While nobody is asserting that financial services professionals, investment advisers, registered representatives or others regulated by the Financial Industry Regulatory Authority (FINRA) are more prone to using, selling or possessing drugs, the reality is that an arrest in New York City or elsewhere for possession of cocaine, heroin, molly, MDMA, or even some prescription drugs can have dire consequences. Sale of these drugs (there need not be money exchanged) can magnify an arrest to a felony regardless of the amount. Simply, if you have a Series 3, Series 6, Series 7, Series 10, Series 11, Series 63, Series 65, Series 66, Series 79, Series 86 or any other securities license, your exposure is more than merely what you will face in a courtroom. Even when you close out your case there may be far reaching implications to your career. Although this blog entry will address the potential crimes and touch on the U4 reporting requirements, in no way is this article a substitute for a consultation with and the retention of a NY criminal defense attorney or criminal defense lawyer. Instead, the content contained here should solely be used as a launch pad to put yourself in the right place and to ask the right questions from your own counsel.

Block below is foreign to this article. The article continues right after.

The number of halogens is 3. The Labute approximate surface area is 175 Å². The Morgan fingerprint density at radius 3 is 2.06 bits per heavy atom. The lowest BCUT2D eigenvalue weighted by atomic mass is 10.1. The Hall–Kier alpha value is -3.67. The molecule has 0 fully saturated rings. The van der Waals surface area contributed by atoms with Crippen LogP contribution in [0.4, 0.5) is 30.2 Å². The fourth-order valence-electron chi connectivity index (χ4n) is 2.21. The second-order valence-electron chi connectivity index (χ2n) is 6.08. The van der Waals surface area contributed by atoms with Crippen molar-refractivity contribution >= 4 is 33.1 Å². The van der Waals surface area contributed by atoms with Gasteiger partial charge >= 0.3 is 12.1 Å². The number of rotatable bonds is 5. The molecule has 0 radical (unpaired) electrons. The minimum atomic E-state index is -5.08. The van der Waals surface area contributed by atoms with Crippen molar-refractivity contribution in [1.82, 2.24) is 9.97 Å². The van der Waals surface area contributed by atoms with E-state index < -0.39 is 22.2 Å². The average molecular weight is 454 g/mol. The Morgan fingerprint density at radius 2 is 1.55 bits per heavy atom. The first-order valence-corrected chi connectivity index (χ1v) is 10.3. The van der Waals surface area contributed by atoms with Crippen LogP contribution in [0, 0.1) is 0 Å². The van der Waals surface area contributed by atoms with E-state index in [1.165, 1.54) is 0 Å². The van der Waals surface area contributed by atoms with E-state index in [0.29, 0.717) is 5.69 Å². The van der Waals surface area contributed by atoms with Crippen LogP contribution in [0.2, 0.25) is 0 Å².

Ranging from the misdemeanor Seventh Degree Criminal Possession of a Controlled Substance (New York Penal Law 220.03) often associated with Desk Appearance Tickets for first time “personal use” arrests to the more serious and felonious “intent to sell” Third Degree Criminal Possession of a Controlled Substance (New York Penal Law 220.16), there are numerous drug crimes scattered throughout the New York Penal Law. While PL 220.03 may only carry up to a one year jail sentence upon conviction and a PL 220.16 mandates a minimum of one year in a New York State prison, there are other crimes sandwiched in between. For example, if your personal use of cocaine involves the possession of 500 milligrams or more, then the crime is a felony of Fifth Degree Criminal Possession of a Controlled Substance (New York Penal Law 220.06). Keep in mind, that while most of these charges involve the “heaver” drugs of ketamine, molly, cocaine, heroin, LSD and even crack-cocaine, illegal possession and sale of prescription drugs will also lead you afoul of the New York Penal Law and both misdemeanor and felony crimes. One important wrinkle to this already confusing area of law… Merely because you are arrested and charged by the police with a particular crime does not mean that the prosecutor who writes up or drafts the case will keep that charge. Although a NYC Desk Appearance Ticket may reflect a “Top Offense Charged: PL 220.03”, in the event you possessed 500 milligrams or more of cocaine your crime is a felony. You wont know whether or not you are charged with this higher crime until you appear in court with your criminal lawyer or your attorney tracks down the case prior to your arraignment. Similarly, if you possess a large quantity of other drugs in terms of multiple bags, glassines, or pills, while you may have intended to use it personally, an Assistant District Attorney may view your possession as intent to sell the same and therefore, a felony (there is a Grand Jury process that is beyond this article).